In regard to what happened with the Chiefs, they had a bombshell dropped on them on Friday. Can you empathize with what Andy Reid had to go through, in real time, dealing with a situation like that, one that you had to go through a couple years ago? (Jerry Coleman) "I think that's their situation. I didn't give it too much thought, to be honest with you." (Reporter: "Only because a lot of parallels were drawn because …")"Yes, I know. I understand what you're saying. I just … I didn't give it that kind of thought. I didn't. I was trying to focus on winning the football game. I know it, I saw it, noted it and didn't really express any opinion or judgements on it. I don't know anything about it other than what was reported. I'm really not too concerned about it in the sense of our football team. I'd just rather leave it at that."

The crowd noise in Kansas City … You've played there before, you've won there before in the playoffs. How does it compare? I know you don't like comparison questions. Let's not go there._ (Jerry Coleman)"Rephrase!"(laughter) (Reporter: "Is it the loudest environment or among the loudest?")_"Yesterday, first of all, was great. We had a bunch of fans there [in Atlanta]. I just want to credit the fans who were there. Thank you, to all the fans who were there. There were so many fans there, and they were loud and into it and fun, in that sense. Kansas City is very loud. It's a great environment. It's one of those environments you love going into in this league. It's what you do this job for. Yes, it's an awesome place to play. It'll be loud, they'll be into it [if] their team is winning. This'll be a big game. We're looking forward to that. That's something that you really kind of relish."

Records are being set offensively around the league. Your defense is No. 1 in the league in different categories. How much is that a credit to them – for what has been "a year of the offense" largely around the league – that they've managed to consistently keep numbers low and give you a chance to win? (Jeff Zrebiec) "It's something that … Yes, it's a credit to everybody, but I think you start looking at those things at the end of the season. That's not something we … We're going to face, arguably, the best offense in the league on Sunday. We just have to go to work. That's all we have to do is go to work, learn as much as we can about them, be as good as we can be in practice on Wednesday, Thursday, Friday, Saturday, and then do everything we can do to take those things to the game on Sunday and play. I know that's what you always hear, but that's really got to be the focus. Just keep it about that, and that's it."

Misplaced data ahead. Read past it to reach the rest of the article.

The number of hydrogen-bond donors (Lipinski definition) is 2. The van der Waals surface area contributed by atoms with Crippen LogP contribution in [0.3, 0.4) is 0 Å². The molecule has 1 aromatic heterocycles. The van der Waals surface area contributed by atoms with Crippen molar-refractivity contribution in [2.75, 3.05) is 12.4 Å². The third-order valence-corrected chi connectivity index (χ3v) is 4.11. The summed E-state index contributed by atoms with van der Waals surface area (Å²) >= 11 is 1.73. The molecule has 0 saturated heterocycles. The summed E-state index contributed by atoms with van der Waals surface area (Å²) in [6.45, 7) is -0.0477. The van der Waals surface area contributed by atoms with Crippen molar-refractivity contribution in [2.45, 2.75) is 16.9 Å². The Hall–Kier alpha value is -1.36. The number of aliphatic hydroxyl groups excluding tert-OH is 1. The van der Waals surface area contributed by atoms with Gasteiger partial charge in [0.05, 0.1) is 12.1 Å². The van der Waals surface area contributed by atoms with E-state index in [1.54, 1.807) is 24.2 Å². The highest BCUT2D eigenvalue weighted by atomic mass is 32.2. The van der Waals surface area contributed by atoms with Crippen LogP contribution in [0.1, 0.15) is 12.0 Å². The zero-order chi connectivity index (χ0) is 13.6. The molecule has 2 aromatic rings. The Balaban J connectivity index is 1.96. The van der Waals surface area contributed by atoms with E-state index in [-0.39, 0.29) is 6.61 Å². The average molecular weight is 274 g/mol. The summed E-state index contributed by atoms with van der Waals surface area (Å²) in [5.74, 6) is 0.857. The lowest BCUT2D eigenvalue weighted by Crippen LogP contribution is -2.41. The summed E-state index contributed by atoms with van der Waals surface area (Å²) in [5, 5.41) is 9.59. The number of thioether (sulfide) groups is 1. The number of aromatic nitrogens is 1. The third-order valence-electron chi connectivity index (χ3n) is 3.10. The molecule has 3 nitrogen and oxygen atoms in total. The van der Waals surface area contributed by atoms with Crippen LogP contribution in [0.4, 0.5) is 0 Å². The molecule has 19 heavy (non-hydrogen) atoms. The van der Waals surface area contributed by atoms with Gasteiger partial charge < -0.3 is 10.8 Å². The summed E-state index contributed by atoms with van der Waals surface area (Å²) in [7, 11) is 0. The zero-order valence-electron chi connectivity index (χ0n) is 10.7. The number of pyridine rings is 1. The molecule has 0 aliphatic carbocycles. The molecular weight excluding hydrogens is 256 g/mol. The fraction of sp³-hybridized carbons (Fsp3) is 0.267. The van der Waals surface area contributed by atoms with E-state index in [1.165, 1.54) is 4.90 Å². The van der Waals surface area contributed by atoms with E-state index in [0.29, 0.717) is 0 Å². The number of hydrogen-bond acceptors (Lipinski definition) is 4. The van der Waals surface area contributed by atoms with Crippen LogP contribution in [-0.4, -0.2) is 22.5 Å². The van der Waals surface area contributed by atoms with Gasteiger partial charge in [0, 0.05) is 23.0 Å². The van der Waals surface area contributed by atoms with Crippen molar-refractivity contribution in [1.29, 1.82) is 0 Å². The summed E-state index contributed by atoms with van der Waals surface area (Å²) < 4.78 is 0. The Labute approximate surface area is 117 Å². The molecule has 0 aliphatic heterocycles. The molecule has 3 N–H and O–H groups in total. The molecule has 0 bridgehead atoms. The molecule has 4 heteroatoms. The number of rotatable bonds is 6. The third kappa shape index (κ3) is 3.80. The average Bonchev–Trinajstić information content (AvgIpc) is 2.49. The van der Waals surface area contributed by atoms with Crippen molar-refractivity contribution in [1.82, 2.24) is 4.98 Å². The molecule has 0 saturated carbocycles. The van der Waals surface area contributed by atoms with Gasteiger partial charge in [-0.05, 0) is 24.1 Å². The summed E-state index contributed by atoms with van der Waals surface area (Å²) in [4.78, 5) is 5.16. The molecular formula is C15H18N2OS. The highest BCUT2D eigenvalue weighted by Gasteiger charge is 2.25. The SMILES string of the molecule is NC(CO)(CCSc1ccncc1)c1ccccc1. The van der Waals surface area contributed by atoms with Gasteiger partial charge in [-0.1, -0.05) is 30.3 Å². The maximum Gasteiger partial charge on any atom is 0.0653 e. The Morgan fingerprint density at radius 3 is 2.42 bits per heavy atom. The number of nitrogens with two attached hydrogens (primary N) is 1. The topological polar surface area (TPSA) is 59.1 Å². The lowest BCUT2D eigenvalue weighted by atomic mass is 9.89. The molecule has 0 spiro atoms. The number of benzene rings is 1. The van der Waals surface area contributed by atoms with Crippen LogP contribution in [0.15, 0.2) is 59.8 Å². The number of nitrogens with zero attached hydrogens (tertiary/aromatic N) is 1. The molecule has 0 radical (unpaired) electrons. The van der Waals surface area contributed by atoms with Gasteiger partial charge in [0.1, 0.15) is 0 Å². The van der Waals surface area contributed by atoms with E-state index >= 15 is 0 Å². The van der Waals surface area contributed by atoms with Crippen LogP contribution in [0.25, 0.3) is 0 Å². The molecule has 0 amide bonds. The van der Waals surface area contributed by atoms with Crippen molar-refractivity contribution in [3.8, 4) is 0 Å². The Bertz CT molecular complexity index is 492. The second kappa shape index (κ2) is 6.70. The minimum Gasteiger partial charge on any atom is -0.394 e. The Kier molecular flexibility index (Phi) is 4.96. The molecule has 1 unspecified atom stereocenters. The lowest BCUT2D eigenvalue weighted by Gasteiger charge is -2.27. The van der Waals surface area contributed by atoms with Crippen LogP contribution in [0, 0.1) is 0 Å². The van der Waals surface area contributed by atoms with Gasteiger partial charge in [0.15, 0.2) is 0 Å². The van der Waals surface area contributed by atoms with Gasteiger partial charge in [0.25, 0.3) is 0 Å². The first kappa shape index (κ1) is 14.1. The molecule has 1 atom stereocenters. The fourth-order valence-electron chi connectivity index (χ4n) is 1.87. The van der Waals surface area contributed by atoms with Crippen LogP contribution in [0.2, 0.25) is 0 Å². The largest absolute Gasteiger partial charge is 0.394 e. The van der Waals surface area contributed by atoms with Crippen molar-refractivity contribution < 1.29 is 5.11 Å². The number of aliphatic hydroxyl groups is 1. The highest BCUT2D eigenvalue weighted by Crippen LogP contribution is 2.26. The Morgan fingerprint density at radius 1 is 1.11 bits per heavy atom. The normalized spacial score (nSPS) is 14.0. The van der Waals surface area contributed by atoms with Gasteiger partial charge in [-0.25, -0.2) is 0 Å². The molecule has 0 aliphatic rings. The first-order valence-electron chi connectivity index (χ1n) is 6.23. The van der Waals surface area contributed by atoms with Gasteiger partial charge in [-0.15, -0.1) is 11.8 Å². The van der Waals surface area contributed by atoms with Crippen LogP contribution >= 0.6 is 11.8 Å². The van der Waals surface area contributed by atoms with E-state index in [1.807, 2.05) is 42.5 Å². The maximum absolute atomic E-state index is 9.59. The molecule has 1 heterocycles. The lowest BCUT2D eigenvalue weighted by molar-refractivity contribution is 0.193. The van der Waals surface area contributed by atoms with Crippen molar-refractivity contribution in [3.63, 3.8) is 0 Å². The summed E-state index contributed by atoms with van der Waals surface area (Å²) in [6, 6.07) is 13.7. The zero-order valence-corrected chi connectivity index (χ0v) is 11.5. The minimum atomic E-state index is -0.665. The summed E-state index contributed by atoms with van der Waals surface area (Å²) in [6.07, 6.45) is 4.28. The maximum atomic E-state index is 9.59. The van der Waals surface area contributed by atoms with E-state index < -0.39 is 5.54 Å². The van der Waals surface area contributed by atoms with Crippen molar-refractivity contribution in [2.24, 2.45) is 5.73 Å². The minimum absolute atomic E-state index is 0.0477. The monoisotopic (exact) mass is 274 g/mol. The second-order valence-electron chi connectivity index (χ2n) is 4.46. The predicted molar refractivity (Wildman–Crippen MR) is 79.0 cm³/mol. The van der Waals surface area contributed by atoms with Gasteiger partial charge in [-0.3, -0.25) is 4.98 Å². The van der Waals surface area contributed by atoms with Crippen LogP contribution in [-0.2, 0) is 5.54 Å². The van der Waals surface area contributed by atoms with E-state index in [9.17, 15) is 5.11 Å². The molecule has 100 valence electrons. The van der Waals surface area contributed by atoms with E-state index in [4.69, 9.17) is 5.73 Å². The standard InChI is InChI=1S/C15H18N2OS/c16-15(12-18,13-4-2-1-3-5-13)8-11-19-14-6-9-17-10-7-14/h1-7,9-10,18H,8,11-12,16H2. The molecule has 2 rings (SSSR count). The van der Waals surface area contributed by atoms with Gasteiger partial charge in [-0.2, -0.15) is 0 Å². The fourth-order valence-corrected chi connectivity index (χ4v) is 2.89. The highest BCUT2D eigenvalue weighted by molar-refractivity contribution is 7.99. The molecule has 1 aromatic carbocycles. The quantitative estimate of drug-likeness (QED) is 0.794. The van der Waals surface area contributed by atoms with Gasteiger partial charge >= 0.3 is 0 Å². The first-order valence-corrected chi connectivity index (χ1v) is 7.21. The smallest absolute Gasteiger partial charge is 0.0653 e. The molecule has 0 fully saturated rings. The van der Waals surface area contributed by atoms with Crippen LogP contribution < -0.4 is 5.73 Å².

You guys have done a great job with controlling time of possession, but you also want some opportunities to make some big plays. How much do you see an opportunity to make big plays along with what you've been doing with the time of possession? _(Cliff Brown) _"Yes, we want to make big plays. We need some big plays. I think we had one play over 20 yards yesterday. That's an area that we're working on very hard. We had some things set up. Sometimes, they just happen on normal plays, you know, a normal run will pop. I think it's a disappointment, but it's also a credit. We rushed for over 200 yards without a big run. I'll tell you what: Atlanta's defense was playing hard. They were playing hard. That was a battle in the run game trenches. Watch the tape and watch what kind of battle that was. I think our guys deserve a lot of credit – the fact that we were able to average what we did per carry and put 200 yards up on what was 49 carries. It was a fight, man. I saw their inside linebacker said, 'Hey, we fought as hard as we could,' and they did. But sometimes those will pop, and you'll hit it. I think Denver hit a 60-some-yard run yesterday; that kind of got their numbers up. That happens, too, but we also try to scheme some big pass plays that we just haven't connected on. We're going to connect on those. That has to happen and will happen. That's something that's very important."